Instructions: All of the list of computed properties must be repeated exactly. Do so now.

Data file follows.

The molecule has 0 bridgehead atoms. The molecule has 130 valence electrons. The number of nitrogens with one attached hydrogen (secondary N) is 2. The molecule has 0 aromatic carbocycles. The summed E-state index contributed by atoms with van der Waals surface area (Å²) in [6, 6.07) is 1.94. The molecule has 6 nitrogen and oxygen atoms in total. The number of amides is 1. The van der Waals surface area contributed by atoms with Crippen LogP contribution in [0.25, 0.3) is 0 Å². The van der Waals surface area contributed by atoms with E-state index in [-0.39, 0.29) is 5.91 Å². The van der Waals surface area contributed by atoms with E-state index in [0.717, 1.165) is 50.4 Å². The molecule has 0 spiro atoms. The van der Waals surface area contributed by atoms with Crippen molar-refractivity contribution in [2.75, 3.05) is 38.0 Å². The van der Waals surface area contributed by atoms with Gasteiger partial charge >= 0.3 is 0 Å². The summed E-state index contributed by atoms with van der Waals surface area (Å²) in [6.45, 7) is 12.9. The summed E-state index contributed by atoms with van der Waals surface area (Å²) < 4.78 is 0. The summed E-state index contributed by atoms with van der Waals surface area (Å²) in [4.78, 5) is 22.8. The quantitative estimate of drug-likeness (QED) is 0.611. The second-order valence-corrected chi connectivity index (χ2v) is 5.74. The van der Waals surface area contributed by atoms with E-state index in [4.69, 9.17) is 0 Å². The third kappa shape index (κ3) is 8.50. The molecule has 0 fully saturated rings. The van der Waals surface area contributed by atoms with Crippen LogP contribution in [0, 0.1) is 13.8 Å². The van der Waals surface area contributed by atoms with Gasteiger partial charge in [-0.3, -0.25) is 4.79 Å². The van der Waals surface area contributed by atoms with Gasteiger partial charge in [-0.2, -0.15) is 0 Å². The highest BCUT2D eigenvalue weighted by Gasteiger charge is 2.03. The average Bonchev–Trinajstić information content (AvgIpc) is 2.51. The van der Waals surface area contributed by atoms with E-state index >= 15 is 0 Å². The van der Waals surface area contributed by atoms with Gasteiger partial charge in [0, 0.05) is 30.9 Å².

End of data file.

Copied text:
The molecule has 0 bridgehead atoms. The molecule has 130 valence electrons. The number of nitrogens with one attached hydrogen (secondary N) is 2. The molecule has 0 aromatic carbocycles. The summed E-state index contributed by atoms with van der Waals surface area (Å²) in [6, 6.07) is 1.94. The molecule has 6 nitrogen and oxygen atoms in total. The number of amides is 1. The van der Waals surface area contributed by atoms with Crippen LogP contribution in [0.25, 0.3) is 0 Å². The van der Waals surface area contributed by atoms with E-state index in [-0.39, 0.29) is 5.91 Å². The van der Waals surface area contributed by atoms with E-state index in [0.717, 1.165) is 50.4 Å². The molecule has 0 spiro atoms. The van der Waals surface area contributed by atoms with Crippen molar-refractivity contribution in [2.75, 3.05) is 38.0 Å². The van der Waals surface area contributed by atoms with Gasteiger partial charge >= 0.3 is 0 Å². The summed E-state index contributed by atoms with van der Waals surface area (Å²) in [6.45, 7) is 12.9. The summed E-state index contributed by atoms with van der Waals surface area (Å²) < 4.78 is 0. The summed E-state index contributed by atoms with van der Waals surface area (Å²) in [4.78, 5) is 22.8. The quantitative estimate of drug-likeness (QED) is 0.611. The second-order valence-corrected chi connectivity index (χ2v) is 5.74. The van der Waals surface area contributed by atoms with E-state index in [4.69, 9.17) is 0 Å². The third kappa shape index (κ3) is 8.50. The molecule has 0 fully saturated rings. The van der Waals surface area contributed by atoms with Crippen LogP contribution in [0, 0.1) is 13.8 Å². The van der Waals surface area contributed by atoms with Gasteiger partial charge in [-0.3, -0.25) is 4.79 Å². The van der Waals surface area contributed by atoms with Gasteiger partial charge in [-0.2, -0.15) is 0 Å². The highest BCUT2D eigenvalue weighted by Gasteiger charge is 2.03. The average Bonchev–Trinajstić information content (AvgIpc) is 2.51. The van der Waals surface area contributed by atoms with E-state index >= 15 is 0 Å². The van der Waals surface area contributed by atoms with Gasteiger partial charge in [0, 0.05) is 30.9 Å².